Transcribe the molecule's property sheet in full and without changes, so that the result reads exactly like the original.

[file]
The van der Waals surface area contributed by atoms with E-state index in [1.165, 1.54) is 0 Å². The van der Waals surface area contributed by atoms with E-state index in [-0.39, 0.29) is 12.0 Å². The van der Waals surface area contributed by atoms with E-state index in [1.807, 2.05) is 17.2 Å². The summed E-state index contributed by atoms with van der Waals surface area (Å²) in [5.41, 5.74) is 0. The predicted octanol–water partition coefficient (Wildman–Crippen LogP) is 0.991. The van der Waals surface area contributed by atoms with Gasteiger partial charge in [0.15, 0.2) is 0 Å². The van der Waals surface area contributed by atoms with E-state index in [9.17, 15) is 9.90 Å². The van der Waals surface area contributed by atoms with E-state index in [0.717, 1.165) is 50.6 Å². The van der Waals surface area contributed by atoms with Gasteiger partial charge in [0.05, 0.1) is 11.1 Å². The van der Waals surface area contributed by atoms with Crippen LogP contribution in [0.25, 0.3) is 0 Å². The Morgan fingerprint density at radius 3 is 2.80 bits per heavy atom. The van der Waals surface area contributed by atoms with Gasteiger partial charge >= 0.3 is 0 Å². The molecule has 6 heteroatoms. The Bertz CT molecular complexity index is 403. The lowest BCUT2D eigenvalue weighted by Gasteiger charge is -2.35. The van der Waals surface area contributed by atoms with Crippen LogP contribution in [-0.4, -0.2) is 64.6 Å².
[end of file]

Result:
The van der Waals surface area contributed by atoms with E-state index in [1.165, 1.54) is 0 Å². The van der Waals surface area contributed by atoms with E-state index in [-0.39, 0.29) is 12.0 Å². The van der Waals surface area contributed by atoms with E-state index in [1.807, 2.05) is 17.2 Å². The summed E-state index contributed by atoms with van der Waals surface area (Å²) in [5.41, 5.74) is 0. The predicted octanol–water partition coefficient (Wildman–Crippen LogP) is 0.991. The van der Waals surface area contributed by atoms with Gasteiger partial charge in [0.15, 0.2) is 0 Å². The van der Waals surface area contributed by atoms with E-state index in [9.17, 15) is 9.90 Å². The van der Waals surface area contributed by atoms with E-state index in [0.717, 1.165) is 50.6 Å². The van der Waals surface area contributed by atoms with Gasteiger partial charge in [0.05, 0.1) is 11.1 Å². The van der Waals surface area contributed by atoms with Crippen LogP contribution in [0.25, 0.3) is 0 Å². The Morgan fingerprint density at radius 3 is 2.80 bits per heavy atom. The van der Waals surface area contributed by atoms with Gasteiger partial charge >= 0.3 is 0 Å². The molecule has 6 heteroatoms. The Bertz CT molecular complexity index is 403. The lowest BCUT2D eigenvalue weighted by Gasteiger charge is -2.35. The van der Waals surface area contributed by atoms with Crippen LogP contribution in [-0.4, -0.2) is 64.6 Å².